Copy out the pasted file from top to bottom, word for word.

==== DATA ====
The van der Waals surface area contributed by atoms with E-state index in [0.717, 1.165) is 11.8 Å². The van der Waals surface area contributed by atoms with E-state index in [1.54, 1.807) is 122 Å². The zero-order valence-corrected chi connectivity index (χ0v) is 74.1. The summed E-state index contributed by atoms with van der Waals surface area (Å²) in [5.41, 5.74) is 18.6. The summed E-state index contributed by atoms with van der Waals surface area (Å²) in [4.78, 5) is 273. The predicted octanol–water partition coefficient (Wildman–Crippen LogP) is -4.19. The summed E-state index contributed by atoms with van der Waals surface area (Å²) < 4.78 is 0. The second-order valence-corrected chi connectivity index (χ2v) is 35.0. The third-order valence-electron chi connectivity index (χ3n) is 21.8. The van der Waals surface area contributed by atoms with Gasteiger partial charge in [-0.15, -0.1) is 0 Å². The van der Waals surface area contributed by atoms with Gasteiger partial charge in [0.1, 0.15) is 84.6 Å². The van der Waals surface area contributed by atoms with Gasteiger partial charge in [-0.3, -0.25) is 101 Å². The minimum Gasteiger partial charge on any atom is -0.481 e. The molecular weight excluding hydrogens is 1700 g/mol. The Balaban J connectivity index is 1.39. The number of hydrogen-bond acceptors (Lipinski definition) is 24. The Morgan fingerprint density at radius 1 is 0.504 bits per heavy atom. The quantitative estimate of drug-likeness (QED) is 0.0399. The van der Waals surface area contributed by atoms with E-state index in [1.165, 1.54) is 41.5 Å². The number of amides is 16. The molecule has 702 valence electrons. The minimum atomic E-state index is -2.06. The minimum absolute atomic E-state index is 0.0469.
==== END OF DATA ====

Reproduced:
The van der Waals surface area contributed by atoms with E-state index in [0.717, 1.165) is 11.8 Å². The van der Waals surface area contributed by atoms with E-state index in [1.54, 1.807) is 122 Å². The zero-order valence-corrected chi connectivity index (χ0v) is 74.1. The summed E-state index contributed by atoms with van der Waals surface area (Å²) in [5.41, 5.74) is 18.6. The summed E-state index contributed by atoms with van der Waals surface area (Å²) in [4.78, 5) is 273. The predicted octanol–water partition coefficient (Wildman–Crippen LogP) is -4.19. The summed E-state index contributed by atoms with van der Waals surface area (Å²) < 4.78 is 0. The second-order valence-corrected chi connectivity index (χ2v) is 35.0. The third-order valence-electron chi connectivity index (χ3n) is 21.8. The van der Waals surface area contributed by atoms with Gasteiger partial charge in [-0.15, -0.1) is 0 Å². The van der Waals surface area contributed by atoms with Gasteiger partial charge in [0.1, 0.15) is 84.6 Å². The van der Waals surface area contributed by atoms with Gasteiger partial charge in [-0.3, -0.25) is 101 Å². The minimum Gasteiger partial charge on any atom is -0.481 e. The molecular weight excluding hydrogens is 1700 g/mol. The Balaban J connectivity index is 1.39. The number of hydrogen-bond acceptors (Lipinski definition) is 24. The Morgan fingerprint density at radius 1 is 0.504 bits per heavy atom. The quantitative estimate of drug-likeness (QED) is 0.0399. The van der Waals surface area contributed by atoms with E-state index in [1.165, 1.54) is 41.5 Å². The number of amides is 16. The molecule has 702 valence electrons. The minimum atomic E-state index is -2.06. The minimum absolute atomic E-state index is 0.0469.